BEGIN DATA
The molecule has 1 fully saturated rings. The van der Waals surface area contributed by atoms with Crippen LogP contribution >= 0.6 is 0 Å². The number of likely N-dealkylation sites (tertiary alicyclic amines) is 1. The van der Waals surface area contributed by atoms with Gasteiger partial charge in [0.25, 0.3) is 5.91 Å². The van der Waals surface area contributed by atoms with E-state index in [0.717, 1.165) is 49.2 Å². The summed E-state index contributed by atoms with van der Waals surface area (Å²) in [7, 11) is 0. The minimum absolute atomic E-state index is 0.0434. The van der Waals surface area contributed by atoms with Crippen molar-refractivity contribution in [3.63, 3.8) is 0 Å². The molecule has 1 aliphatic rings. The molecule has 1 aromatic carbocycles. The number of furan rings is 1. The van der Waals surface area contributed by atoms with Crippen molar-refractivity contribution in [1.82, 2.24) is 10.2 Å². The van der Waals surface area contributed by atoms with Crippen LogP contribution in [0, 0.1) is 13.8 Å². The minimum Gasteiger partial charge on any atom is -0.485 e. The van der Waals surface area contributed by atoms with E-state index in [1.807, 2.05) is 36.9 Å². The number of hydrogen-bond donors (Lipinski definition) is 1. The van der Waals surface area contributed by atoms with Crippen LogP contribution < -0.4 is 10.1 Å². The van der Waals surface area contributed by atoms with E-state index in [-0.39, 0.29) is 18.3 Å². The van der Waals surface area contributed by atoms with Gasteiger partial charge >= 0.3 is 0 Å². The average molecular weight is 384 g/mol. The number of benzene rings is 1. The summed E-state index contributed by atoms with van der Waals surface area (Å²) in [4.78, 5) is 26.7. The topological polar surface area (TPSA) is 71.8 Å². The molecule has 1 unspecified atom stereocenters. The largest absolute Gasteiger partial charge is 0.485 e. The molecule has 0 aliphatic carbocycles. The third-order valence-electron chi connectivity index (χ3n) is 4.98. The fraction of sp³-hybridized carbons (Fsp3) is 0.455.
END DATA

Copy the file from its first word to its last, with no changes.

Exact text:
The molecule has 1 fully saturated rings. The van der Waals surface area contributed by atoms with Crippen LogP contribution >= 0.6 is 0 Å². The number of likely N-dealkylation sites (tertiary alicyclic amines) is 1. The van der Waals surface area contributed by atoms with Gasteiger partial charge in [0.25, 0.3) is 5.91 Å². The van der Waals surface area contributed by atoms with E-state index in [0.717, 1.165) is 49.2 Å². The summed E-state index contributed by atoms with van der Waals surface area (Å²) in [7, 11) is 0. The minimum absolute atomic E-state index is 0.0434. The van der Waals surface area contributed by atoms with Crippen molar-refractivity contribution in [3.63, 3.8) is 0 Å². The molecule has 1 aliphatic rings. The molecule has 1 aromatic carbocycles. The number of furan rings is 1. The van der Waals surface area contributed by atoms with Crippen molar-refractivity contribution in [1.82, 2.24) is 10.2 Å². The van der Waals surface area contributed by atoms with Crippen LogP contribution in [0, 0.1) is 13.8 Å². The minimum Gasteiger partial charge on any atom is -0.485 e. The van der Waals surface area contributed by atoms with E-state index in [1.807, 2.05) is 36.9 Å². The number of hydrogen-bond donors (Lipinski definition) is 1. The van der Waals surface area contributed by atoms with Crippen LogP contribution < -0.4 is 10.1 Å². The van der Waals surface area contributed by atoms with E-state index in [-0.39, 0.29) is 18.3 Å². The van der Waals surface area contributed by atoms with Gasteiger partial charge >= 0.3 is 0 Å². The average molecular weight is 384 g/mol. The number of benzene rings is 1. The summed E-state index contributed by atoms with van der Waals surface area (Å²) in [4.78, 5) is 26.7. The topological polar surface area (TPSA) is 71.8 Å². The molecule has 1 unspecified atom stereocenters. The largest absolute Gasteiger partial charge is 0.485 e. The molecule has 0 aliphatic carbocycles. The third-order valence-electron chi connectivity index (χ3n) is 4.98. The fraction of sp³-hybridized carbons (Fsp3) is 0.455.